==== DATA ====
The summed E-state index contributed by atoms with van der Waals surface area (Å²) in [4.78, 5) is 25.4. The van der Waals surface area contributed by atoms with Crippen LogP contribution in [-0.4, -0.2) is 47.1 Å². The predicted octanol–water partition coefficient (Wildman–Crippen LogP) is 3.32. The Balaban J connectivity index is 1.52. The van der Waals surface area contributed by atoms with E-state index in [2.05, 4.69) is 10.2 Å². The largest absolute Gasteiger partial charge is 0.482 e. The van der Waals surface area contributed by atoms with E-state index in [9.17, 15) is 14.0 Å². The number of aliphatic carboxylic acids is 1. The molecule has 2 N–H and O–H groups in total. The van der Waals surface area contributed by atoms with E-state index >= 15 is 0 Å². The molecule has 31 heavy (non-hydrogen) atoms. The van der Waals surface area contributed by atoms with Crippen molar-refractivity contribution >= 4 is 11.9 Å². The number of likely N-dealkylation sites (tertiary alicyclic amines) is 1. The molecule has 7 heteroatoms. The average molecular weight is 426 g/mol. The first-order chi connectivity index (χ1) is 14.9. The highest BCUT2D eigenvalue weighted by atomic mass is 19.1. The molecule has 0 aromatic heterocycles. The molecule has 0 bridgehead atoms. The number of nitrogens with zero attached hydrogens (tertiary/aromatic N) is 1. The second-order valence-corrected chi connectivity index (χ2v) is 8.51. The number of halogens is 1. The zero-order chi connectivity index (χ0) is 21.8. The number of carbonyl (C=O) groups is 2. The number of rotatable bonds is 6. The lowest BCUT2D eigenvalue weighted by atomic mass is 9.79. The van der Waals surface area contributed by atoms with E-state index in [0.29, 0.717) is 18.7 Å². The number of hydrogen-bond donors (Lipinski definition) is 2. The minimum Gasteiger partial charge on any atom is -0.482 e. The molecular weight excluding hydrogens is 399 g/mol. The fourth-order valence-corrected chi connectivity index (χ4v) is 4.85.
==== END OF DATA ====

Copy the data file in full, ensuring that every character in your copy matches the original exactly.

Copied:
The summed E-state index contributed by atoms with van der Waals surface area (Å²) in [4.78, 5) is 25.4. The van der Waals surface area contributed by atoms with Crippen LogP contribution in [-0.4, -0.2) is 47.1 Å². The predicted octanol–water partition coefficient (Wildman–Crippen LogP) is 3.32. The Balaban J connectivity index is 1.52. The van der Waals surface area contributed by atoms with E-state index in [2.05, 4.69) is 10.2 Å². The largest absolute Gasteiger partial charge is 0.482 e. The van der Waals surface area contributed by atoms with E-state index in [9.17, 15) is 14.0 Å². The number of aliphatic carboxylic acids is 1. The molecule has 2 N–H and O–H groups in total. The van der Waals surface area contributed by atoms with E-state index >= 15 is 0 Å². The molecule has 31 heavy (non-hydrogen) atoms. The van der Waals surface area contributed by atoms with Crippen molar-refractivity contribution >= 4 is 11.9 Å². The number of likely N-dealkylation sites (tertiary alicyclic amines) is 1. The molecule has 7 heteroatoms. The average molecular weight is 426 g/mol. The first-order chi connectivity index (χ1) is 14.9. The highest BCUT2D eigenvalue weighted by atomic mass is 19.1. The molecule has 0 aromatic heterocycles. The molecule has 0 bridgehead atoms. The number of nitrogens with zero attached hydrogens (tertiary/aromatic N) is 1. The second-order valence-corrected chi connectivity index (χ2v) is 8.51. The number of halogens is 1. The zero-order chi connectivity index (χ0) is 21.8. The number of carbonyl (C=O) groups is 2. The number of rotatable bonds is 6. The lowest BCUT2D eigenvalue weighted by atomic mass is 9.79. The van der Waals surface area contributed by atoms with E-state index in [0.29, 0.717) is 18.7 Å². The number of hydrogen-bond donors (Lipinski definition) is 2. The minimum Gasteiger partial charge on any atom is -0.482 e. The molecular weight excluding hydrogens is 399 g/mol. The fourth-order valence-corrected chi connectivity index (χ4v) is 4.85.